Pompiona: Hard-hearted Ralph, that ladies dost deceive!

Citizen: Hark thee, Ralph: there's money for thee

[He gives the bag of money to Ralph.]; give something in the King of
Cracovia's house; be not beholding to him.]

Ralph: Lady, before I go, I must remember

Your father's officers, who truth to tell,
Have been about me very diligent:
Hold up thy snowy hand, thou princely maid!
[Giving her the money.] There's twelve-pence for your father's chamberlain;
And another shilling for his cook,
For, by my troth, the goose was roasted well;
And twelve-pence for your father's horse-keeper,
For 'nointing my horse-back, and for his butter
There is another shilling; to the maid
That washed my boot-hose there's an English groat
And two-pence to the boy that wiped my boots;
And last, fair lady, there is for yourself
Three-pence, to buy you pins at Bumbo-fair.

Pompiona: Full many thanks; and I will keep them safe

Till all the heads be off, for thy sake, Ralph.

Ralph: Advance, my squire and dwarf! I cannot stay.

Pompiona: [Laughing delicately.] Thou kill'st my heart in passing thus away.

[Exeunt all.]

Wife. I commend Ralph yet, that he will not stoop

to a Cracovian; there's properer women in
London than any are there, I-wis.

Scene III.

A Room in the House of Venturewell.

Enter Venturewell, Humphrey, Luce, and Boy.

[Wife. But here comes Master Humphrey and his

love again now, George.

Cit. Ay, cony; peace.]

Vent. Go, get you up; I will not be entreated;

And, gossip mine, I'll keep you sure hereafter
From gadding out again with boys and unthrifts:
Come, they are women's tears; I know your fashion.—
Go, sirrah, lock her in, and keep the key
Safe as you love your life.

[Exeunt Luce and Boy.

Now, my son Humphrey,
You may both rest assurèd of my love


In this, and reap your own desire.

Hum. I see this love you speak of, through your daughter,

Although the hole be little; and hereafter
Will yield the like in all I may or can,
Fitting a Christian and a gentleman.

Vent. I do believe you, my good son, and thank you;

For 'twere an impudence to think you flattered.

Hum. It were, indeed; but shall I tell you why?

I have been beaten twice about the lie.

Vent. Well, son, no more of compliment. My daughter

Is yours again: appoint the time and take her;


We'll have no stealing for it; I myself
And some few of our friends will see you married.

Hum. I would you would, i'faith! for, be it known,

I ever was afraid to lie alone.

Vent. Some three days hence, then.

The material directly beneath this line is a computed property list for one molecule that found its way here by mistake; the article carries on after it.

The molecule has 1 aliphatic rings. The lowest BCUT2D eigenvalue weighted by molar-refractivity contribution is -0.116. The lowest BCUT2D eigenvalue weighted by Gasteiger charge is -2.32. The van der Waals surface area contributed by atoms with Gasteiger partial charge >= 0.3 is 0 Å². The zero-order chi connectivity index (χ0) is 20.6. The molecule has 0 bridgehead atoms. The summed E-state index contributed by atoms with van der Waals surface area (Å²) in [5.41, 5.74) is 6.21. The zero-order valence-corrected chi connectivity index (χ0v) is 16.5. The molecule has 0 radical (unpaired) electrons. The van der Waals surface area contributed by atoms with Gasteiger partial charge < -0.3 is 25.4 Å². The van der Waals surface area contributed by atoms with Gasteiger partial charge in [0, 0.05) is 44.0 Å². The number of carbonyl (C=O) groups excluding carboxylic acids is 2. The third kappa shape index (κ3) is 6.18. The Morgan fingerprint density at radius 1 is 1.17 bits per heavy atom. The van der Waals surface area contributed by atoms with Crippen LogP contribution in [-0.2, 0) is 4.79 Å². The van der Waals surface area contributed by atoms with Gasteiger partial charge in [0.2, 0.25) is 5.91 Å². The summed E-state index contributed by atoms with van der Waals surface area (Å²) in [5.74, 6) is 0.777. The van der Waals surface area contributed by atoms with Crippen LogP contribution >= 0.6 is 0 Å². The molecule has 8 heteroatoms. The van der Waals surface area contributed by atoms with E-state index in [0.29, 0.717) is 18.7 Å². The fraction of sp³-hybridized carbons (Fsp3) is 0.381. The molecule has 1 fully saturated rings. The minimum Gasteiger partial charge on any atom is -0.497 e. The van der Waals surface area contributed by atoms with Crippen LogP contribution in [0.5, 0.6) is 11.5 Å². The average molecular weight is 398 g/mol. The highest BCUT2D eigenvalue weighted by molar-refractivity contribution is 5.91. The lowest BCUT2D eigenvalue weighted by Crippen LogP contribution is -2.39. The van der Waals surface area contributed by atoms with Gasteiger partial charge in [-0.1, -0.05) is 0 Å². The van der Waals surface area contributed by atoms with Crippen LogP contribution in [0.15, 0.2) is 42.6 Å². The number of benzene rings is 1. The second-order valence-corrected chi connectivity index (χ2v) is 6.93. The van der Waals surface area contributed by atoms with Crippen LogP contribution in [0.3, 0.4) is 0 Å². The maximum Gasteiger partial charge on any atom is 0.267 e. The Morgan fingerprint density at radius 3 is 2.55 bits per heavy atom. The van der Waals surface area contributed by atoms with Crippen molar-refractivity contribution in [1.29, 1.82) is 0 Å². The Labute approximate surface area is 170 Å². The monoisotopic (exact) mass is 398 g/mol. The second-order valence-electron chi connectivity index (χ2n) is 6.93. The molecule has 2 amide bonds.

Hum. Three days! let me see:

'Tis somewhat of the most; yet I agree,
Because I mean against the appointed day
To visit all my friends in new array.

Enter Servant.

Serv. Sir, there's a gentlewoman without would speak 30

with your worship.

Vent. What is she?

Serv. Sir, I asked her not.

Vent. Bid her come in.[Exit Servant.

Enter Mistress Merrythought and Michael.

Mist. Mer. Peace be to your worship! I come as a

poor suitor to you, sir, in the behalf of this child.

Vent. Are you not wife to Merrythought?

Mist. Mer. Yes, truly. Would I had ne'er seen

his eyes! he has undone me and himself and his
children; and there he lives at home, and sings


and hoits and revels among his drunken companions!
but, I warrant you, where to get a penny
to put bread in his mouth he knows not: and
therefore, if it like your worship, I would entreat
your letter to the honest host of the Bell
in Waltham, that I may place my child under
the protection of his tapster, in some settled
course of life.

Vent. I'm glad the heavens have heard my prayers. Thy husband,

When I was ripe in sorrows, laughed at me;


Thy son, like an unthankful wretch, I having
Redeemed him from his fall, and made him mine,
To show his love again, first stole my daughter,
Then wronged this gentleman, and, last of all,
Gave me that grief had almost brought me down
Unto my grave, had not a stronger hand
Relieved my sorrows. Go, and weep as I did,
And be unpitied; for I here profess
An everlasting hate to all thy name.

Mist. Mer. Will you so, sir? how say you by 60

that?—Come, Mick; let him keep his wind
to cool his pottage. We'll go to thy nurse's,
Mick: she knits silk stockings, boy; and we'll
knit too, boy, and be beholding to none of
them all.

[Exit with Michael.

Enter Boy.

Boy. Sir, I take it you are the master of this house.

Vent. How then, boy!

Boy. Then to yourself, sir, comes this letter. [Gives letter.

Vent. From whom, my pretty boy?

Boy. From him that was your servant; but no more 70

Shall that name ever be, for he is dead:
Grief of your purchased anger broke his heart.
I saw him die, and from his hand received
This paper, with a charge to bring it hither:
Read it, and satisfy yourself in all.

Vent. [Reads.] Sir, that I have wronged your love

I must confess; in which I have purchased
to myself, besides mine own undoing, the ill
opinion of my friends. Let not your anger,
good sir, outlive me, but suffer me to rest in


peace with your forgiveness: let my body (if
a dying man may so much prevail with you)
be brought to your daughter, that she may
truly know my hot flames are now buried, and
withal receive a testimony of the zeal I bore
her virtue. Farewell for ever, and be ever
happy! Jasper.
God's hand is great in this: I do forgive him;
Yet I am glad he's quiet, where I hope